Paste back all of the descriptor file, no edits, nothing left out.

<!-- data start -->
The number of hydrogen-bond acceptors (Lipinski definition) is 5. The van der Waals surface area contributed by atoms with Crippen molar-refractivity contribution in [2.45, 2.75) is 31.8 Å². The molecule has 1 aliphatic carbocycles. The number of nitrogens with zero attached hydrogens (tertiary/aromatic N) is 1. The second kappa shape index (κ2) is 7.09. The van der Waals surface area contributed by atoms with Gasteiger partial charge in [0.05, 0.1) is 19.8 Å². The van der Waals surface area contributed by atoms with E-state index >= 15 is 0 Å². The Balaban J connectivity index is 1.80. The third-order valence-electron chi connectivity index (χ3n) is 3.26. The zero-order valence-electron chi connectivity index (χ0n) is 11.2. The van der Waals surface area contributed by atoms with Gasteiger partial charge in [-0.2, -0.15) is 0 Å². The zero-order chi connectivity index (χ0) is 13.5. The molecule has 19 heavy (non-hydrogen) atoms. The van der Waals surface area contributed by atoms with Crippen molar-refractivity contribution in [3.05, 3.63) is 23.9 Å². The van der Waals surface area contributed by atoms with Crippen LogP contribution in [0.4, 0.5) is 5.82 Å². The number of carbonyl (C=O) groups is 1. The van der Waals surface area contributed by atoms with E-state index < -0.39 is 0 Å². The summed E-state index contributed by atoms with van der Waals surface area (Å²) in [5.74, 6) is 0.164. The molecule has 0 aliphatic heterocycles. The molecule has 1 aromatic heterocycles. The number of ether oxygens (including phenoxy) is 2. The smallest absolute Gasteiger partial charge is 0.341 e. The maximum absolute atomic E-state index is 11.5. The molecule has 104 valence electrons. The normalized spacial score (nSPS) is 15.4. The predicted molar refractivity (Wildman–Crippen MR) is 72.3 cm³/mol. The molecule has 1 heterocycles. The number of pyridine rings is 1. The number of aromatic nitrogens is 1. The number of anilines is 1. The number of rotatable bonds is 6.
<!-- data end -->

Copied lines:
The number of hydrogen-bond acceptors (Lipinski definition) is 5. The van der Waals surface area contributed by atoms with Crippen molar-refractivity contribution in [2.45, 2.75) is 31.8 Å². The molecule has 1 aliphatic carbocycles. The number of nitrogens with zero attached hydrogens (tertiary/aromatic N) is 1. The second kappa shape index (κ2) is 7.09. The van der Waals surface area contributed by atoms with Gasteiger partial charge in [0.05, 0.1) is 19.8 Å². The van der Waals surface area contributed by atoms with E-state index >= 15 is 0 Å². The Balaban J connectivity index is 1.80. The third-order valence-electron chi connectivity index (χ3n) is 3.26. The zero-order valence-electron chi connectivity index (χ0n) is 11.2. The van der Waals surface area contributed by atoms with Gasteiger partial charge in [-0.2, -0.15) is 0 Å². The zero-order chi connectivity index (χ0) is 13.5. The molecule has 19 heavy (non-hydrogen) atoms. The van der Waals surface area contributed by atoms with Crippen molar-refractivity contribution in [3.05, 3.63) is 23.9 Å². The van der Waals surface area contributed by atoms with Crippen LogP contribution in [0.4, 0.5) is 5.82 Å². The number of carbonyl (C=O) groups is 1. The van der Waals surface area contributed by atoms with E-state index < -0.39 is 0 Å². The summed E-state index contributed by atoms with van der Waals surface area (Å²) in [5.74, 6) is 0.164. The molecule has 0 aliphatic heterocycles. The molecule has 1 aromatic heterocycles. The number of ether oxygens (including phenoxy) is 2. The smallest absolute Gasteiger partial charge is 0.341 e. The maximum absolute atomic E-state index is 11.5. The molecule has 104 valence electrons. The normalized spacial score (nSPS) is 15.4. The predicted molar refractivity (Wildman–Crippen MR) is 72.3 cm³/mol. The molecule has 1 heterocycles. The number of pyridine rings is 1. The number of aromatic nitrogens is 1. The number of anilines is 1. The number of rotatable bonds is 6.